Be Interrupted

 

It was 10 a.m. when I finally pulled away from my kids’ school for the day.  Shuffling the kids out of the car earlier that morning, my daughter exclaimed from the back seat, “Mom!  I don’t have my backpack!”  A quick search revealed she left it hanging on the hook at home: fully packed and in its place, entirely forgotten.  My eyes glazed over, and I stared straight in front of me, scribbling rows of complex equations on the front windshield with my mind, calculating the most efficient course of action.  A local grocery store was closer than the backpack at home, so I veered off my schedule, and filled a shopping basket with a package of lunchables, pretzels, lemonade, and packs of raisins.  Don’t like raisins?  Don’t forget your backpack next time kiddo.  Subtle reminder.

This kind of thing has been happening a lot lately.  Or maybe, it’s happening the exact same amount as it always has, but I’m tuning in and noticing it much more:  My time is getting interrupted by my family.  As I huff and moan about my child’s forgetfulness, the government employee in my head shakes his fist and rails, “That’s not my job!  I’m just the driver on this route.  Who is going to fix this mess?  Certainly not me, I’m far too busy.”  Then I look around to find the manager, only to find that the manager is: me.

Oh.  Right.  Well then.  Ahem *Donning the manager cap* Let’s see how we can fix this mess…

Repeat that last exercise a few dozen times, and you’ve currently got me, with a glittering new thought in my head:

More than being interrupted, it’s my job as a mom to be available.

Which can look dangerously close to being unproductive.  Or – Lord have mercy – lazy.

But I’m finding my job is to be available for the unexpected needs of my family. When I run myself so ragged that unexpected things completely throw me into a smoking spiral,  I cannot do my job effectively.  My schedule needs to pare down.

This realization has been a tremendous tool to relieve my brain, when I find myself feeling rushed and grabbing for the riding crop to whip my canter into a gallop.

Because, in my weird brain’s economy, if I’m not busy, then I’m not productive, and if I’m not productive, then what am I even doing with my life?

To answer that, let’s think for a moment: how many of us remember all of the activities our mothers drug us around to?  My mom was a gymnastics coach, and I remember countless afternoons in the car doing my homework on the way to practice.  But it was all a blur.  I loved gymnastics, and I loved my mom, but there wasn’t anything particularly memorable about all those workouts.  It was just normal life.

I do remember one time sitting next to my mom at her sewing center, the racks of thread lining the cabinet beside me, while she taught me how to cross stitch 3 red hearts onto a bookmark from a beginner’s kit.  I used that bookmark in my favorite chapter books as a kid.  Later in my teen years, I remember vividly one time my mom holding me while I sat slumped on the floor, crumpled and sobbing, weathering my first heartbreak with me.

She was available, when it mattered most.

I am reading Boundaries by Cloud and Townsend, and the parenting chapter reaffirms how healthy and necessary it is as a parent to be available to my children.  Available for everything: from changing sheets in the middle of the night when someone had an accident, to thoughtfully answering questions about heaven, and snakes, and apples, as they pop into their little heads.  It builds in them a belief that they are worthwhile, that there’s time and space for them, and gives them a safe, solid place from which to cope with everything from bullies at school to their future marriages.  Available parents let kids lead secure lives, with the confidence that they matter.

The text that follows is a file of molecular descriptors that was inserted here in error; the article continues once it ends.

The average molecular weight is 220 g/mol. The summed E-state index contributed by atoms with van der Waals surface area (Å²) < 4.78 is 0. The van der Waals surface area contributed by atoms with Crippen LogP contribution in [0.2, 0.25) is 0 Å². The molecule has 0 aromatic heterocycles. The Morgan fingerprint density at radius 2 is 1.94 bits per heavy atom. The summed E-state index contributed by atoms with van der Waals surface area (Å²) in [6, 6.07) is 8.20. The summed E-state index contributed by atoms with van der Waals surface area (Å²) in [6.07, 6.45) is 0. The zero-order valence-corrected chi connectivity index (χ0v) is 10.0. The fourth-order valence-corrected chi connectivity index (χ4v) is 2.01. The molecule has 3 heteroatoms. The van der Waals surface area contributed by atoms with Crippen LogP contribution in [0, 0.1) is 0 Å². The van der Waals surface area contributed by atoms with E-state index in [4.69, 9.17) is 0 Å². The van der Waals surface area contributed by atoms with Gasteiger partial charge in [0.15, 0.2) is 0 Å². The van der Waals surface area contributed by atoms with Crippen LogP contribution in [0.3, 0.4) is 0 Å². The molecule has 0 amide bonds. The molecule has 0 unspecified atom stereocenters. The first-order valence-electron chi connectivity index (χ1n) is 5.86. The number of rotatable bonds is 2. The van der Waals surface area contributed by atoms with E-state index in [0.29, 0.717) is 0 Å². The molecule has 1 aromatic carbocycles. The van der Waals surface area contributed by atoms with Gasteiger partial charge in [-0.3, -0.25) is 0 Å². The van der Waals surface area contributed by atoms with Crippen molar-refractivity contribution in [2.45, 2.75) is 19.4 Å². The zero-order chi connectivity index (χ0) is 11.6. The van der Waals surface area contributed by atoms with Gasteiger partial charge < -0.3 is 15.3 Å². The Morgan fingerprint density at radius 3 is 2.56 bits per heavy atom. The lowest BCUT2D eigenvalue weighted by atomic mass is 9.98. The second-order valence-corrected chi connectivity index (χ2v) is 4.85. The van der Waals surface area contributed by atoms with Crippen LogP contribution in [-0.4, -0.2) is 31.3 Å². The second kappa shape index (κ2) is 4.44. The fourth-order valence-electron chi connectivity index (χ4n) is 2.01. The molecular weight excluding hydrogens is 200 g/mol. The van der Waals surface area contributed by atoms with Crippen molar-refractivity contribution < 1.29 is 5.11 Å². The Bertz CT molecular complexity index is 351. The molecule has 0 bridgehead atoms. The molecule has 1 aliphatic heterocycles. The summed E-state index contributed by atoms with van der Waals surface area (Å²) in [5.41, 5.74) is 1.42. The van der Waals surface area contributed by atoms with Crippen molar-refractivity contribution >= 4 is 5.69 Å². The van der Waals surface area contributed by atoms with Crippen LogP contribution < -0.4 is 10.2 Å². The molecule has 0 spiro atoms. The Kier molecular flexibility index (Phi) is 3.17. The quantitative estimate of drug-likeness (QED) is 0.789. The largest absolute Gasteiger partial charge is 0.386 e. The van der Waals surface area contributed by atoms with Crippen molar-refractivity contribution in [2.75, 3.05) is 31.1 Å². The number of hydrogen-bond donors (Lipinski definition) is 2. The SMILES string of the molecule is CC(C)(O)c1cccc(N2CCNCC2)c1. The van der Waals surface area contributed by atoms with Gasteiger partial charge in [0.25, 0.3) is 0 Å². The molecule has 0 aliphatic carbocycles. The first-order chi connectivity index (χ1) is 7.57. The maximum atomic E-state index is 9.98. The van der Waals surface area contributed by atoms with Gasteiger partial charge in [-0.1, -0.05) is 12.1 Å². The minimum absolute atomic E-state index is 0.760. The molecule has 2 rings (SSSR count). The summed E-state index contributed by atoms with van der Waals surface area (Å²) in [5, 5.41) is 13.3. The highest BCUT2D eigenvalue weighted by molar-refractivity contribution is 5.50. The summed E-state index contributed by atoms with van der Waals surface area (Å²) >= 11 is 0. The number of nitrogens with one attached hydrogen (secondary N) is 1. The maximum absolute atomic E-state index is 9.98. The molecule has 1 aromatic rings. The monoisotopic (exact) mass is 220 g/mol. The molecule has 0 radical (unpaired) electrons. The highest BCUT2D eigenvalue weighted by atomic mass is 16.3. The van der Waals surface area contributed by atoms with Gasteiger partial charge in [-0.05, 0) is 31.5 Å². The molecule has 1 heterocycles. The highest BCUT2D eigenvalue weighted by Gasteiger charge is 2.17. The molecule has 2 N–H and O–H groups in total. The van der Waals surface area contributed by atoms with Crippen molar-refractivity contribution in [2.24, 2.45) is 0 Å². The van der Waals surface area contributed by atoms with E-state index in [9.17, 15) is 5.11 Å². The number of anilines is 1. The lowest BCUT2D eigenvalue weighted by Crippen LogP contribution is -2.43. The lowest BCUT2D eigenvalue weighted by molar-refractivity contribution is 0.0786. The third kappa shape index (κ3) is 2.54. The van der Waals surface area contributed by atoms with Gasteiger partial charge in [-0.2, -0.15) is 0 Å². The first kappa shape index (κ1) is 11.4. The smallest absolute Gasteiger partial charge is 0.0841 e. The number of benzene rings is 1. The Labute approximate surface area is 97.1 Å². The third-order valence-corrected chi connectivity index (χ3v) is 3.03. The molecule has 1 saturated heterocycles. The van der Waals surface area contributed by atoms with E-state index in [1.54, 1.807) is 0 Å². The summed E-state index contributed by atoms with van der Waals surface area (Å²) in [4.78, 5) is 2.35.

I must be available to my husband too.  This should actually go at the top of this post.  He is the one who first captured my heart, he is the one working all day to make my lavish lifestyle of “availability” possible, and he is the one who I will get back all to myself after the kids have grown and left.  He rarely asks things of me, knowing that I’ve got my hands full with the kids right now.  But the other week he realized his car registration was going to expire in a day.  So he asked me to pay it in person at the DMV.  Because I hadn’t completely booked myself solid, I could oblige him.  After all, my love for him stretches as high as the sun, as deep as the oceans, and as long as the lines at the DMV.  Somebody get me a hallmark greeting card for that…

When I switch the concept of my job as a wife and a mama from being interrupted, to being available, my entire attitude changes as well.  I see the interruptions as opportunities to be there for my family.  When I think about the people I hold most dear in my life, they have earned their spot in my heart because I can point to specific times that each of them were there for me in different ways.  I want to be this to others as well.  God has given me my husband and children to “be there for,” first and most importantly.  If I’m not, Gabe has other wife to turn to, and the kids have no other mom to cry out for.  Thus I must take this job seriously.  It may look unproductive from the outside, but make no mistake:  I’m resting in between calls out to the field, cleaning and organizing my instruments, and placing a roast in the crock pot to prepare for dinner, lest my job take me away from my regular routine.

 

 

 

 

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Steph Lenox is a thirty-something wife/mother/writer. She writes to the mommy tribe, discovering that, in the end, it's the hard choices - and God's good grace - that feel way better than straight coffee and pastries and trash TV.

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